Any fallout for the real estate industry from the latest political scandal in Los Angeles looks likely to be indirect at this point, without the red-meat connections that highlight separate federal cases pending against local public officials.
The latest centers on last week’s indictment of Mark Ridley-Thomas, elected to represent the 10th District of the City of Los Angeles. It’s an area that stretches from upscale enclaves such as Baldwin Hills to Koreatown, taking in parts of the Leimert Park, West Adams and Crenshaw districts, among other areas seeing redevelopment and gentrification.
Ridley-Thomas immediately denied the charges of influence peddling related to his dealings with a dean at USC, and offered to “step back” from his duties in light of the indictment. His colleagues on the 15-seat Los Angeles City Council voted this week to suspend him without pay or benefits as the federal case proceeds.
Ridley-Thomas has not attached his public persona to specific high-profile development projects in his district since taking office last year, eschewing a political tactic that’s common among some of his colleagues. But his suspension, which will likely leave his office under the guidance of a city-appointed caretaker for some time, could nevertheless inject a degree of uncertainty over approvals for projects in his district. A protracted fight over his seat –– should he resign or be removed from office –– also could roil the landscape for developers, who already face laundry lists of activists’ objections and requests on nearly any project proposed in the city.
The good news so far for developers: worst-case scenarios don’t seem likely in the near term.
“Frankly, I don’t think this changes anything really for the development community,” said land use attorney Ryan Leaderman. “I think people should be smart enough to know to keep their nose clean” after the prior indictments hit directly on real estate development.
The prior case became public three years ago, with a raid on the office and home of former 14th District City Councilmember Jose Huizar. He was later indicted, and several other public officials and two developers have been implicated in the case.
Huizar was chairman of the powerful Planning and Land Use Management Committee, and stands charged with accepting at least $1.5 million in bribes and gifts from developers in exchange for green lighting projects.
He has pleaded not guilty, with a trial scheduled to start in June.
The charges against Huizar have echoed long-held complaints from various quarters of Los Angeles about a growing culture of corruption at City Hall, where campaign donations are viewed as greasing the wheels of approvals for real estate development, and individual councilmembers hold sway over projects in their districts. A measure of confirmation came when a colleague of Huizar’s — former 12th District representative Mitchell Englander –– pleaded guilty to related charges. A lobbyist also has admitted guilt, and other public officials have been indicted.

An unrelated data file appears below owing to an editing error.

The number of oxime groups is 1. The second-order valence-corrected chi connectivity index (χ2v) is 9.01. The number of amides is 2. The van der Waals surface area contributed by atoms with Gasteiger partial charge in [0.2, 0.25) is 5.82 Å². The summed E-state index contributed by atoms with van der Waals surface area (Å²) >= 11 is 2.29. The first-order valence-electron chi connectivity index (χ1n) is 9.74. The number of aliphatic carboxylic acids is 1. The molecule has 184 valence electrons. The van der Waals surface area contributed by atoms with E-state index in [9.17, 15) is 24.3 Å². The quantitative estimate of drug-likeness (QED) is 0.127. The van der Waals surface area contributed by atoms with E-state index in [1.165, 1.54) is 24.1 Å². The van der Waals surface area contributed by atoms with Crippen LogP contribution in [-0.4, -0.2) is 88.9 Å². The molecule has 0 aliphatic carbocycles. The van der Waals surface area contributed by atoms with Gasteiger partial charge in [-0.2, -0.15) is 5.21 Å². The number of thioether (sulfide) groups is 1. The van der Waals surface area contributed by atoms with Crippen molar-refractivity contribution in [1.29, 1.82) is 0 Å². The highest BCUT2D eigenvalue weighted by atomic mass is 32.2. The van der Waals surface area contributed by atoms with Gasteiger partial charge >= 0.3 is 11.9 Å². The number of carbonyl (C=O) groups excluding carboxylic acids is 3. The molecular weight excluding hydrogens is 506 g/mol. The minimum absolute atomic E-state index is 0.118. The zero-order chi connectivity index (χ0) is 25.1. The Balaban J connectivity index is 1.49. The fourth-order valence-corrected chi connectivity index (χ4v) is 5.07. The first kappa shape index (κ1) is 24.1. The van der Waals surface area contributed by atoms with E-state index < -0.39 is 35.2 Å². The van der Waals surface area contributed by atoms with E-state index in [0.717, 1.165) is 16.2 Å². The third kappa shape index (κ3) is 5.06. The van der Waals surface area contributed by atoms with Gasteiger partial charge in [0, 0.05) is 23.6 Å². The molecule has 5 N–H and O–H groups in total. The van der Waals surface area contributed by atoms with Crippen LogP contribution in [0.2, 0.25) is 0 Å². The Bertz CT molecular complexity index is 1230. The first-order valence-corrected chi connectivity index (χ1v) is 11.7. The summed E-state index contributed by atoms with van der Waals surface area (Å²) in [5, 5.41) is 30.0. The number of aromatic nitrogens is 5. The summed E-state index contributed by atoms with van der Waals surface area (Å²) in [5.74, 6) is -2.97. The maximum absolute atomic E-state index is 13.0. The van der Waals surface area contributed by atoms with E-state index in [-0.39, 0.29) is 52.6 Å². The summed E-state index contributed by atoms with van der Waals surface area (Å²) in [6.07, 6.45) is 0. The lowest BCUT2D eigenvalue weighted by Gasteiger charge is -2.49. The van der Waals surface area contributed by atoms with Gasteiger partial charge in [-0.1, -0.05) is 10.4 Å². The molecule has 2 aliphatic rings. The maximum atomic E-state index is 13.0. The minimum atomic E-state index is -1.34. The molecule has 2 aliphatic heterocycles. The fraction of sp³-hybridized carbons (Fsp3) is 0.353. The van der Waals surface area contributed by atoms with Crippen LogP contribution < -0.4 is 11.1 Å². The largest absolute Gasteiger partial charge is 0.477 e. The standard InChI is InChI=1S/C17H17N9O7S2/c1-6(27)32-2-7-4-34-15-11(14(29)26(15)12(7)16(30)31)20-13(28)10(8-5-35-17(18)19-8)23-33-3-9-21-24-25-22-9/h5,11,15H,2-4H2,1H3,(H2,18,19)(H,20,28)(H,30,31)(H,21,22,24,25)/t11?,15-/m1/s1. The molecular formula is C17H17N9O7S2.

Englander began a 14-month prison sentence in June.
The differences between the two separate federal investigations start with the particular accusation against Ridley-Thomas. The U.S. Attorney’s office contends he used his influence unduly to send contracts to USC in exchange for the school providing a scholarship and job for his son Sebastian, also a local politician.
Another key difference between the cases: the allegations against Ridley-Thomas are tied to his tenure on the Los Angeles County Board of Supervisors, where he served for 12 years before returning to the L.A. City Council with his election to the 10th District seat last year.
Ridley-Thomas remains among the city’s most influential politicians so far, with especially strong ties in the Black community. He has served in both houses of the state legislature in addition to his tenures at the city and county, and spent 10 years leading the Los Angeles chapter of the Southern Christian Leadership Conference before running for office.
He has retained support from several fellow politicians and a number of community leaders in the immediate wake of his indictment, and gotten generally light treatment in the local press.
Ridley-Thomas has repeatedly pledged to work to address the crisis of homelessness in the city despite his legal woes –– efforts that would no doubt have been aided by his prior standing as one of three members of the P.L.U.M. committee.
The allegations against Ridley-Thomas are another blow to USC, which has been disgraced in recent years by both the sweeping college admissions scandal and a years-long sex abuse scandal that ultimately cost the school more than $1 billion in settlement fees. The university’s woes have extended into real estate: Amid a financial shortfall, USC recently offloaded its president’s mansion and is still seeking a buyer for a Frank Lloyd Wright-designed house the university owns in the Hollywood Hills and listed early this summer. The listing price on that home has since dropped by more than $1 million.
The case against Ridley-Thomas isn’t necessarily contained to his dealings with USC, though. His former colleagues on the county board voted this week to hire an independent forensic auditor to review “all service contracts with a cumulative value above $5 million approved by this board between the years 2015-2020.”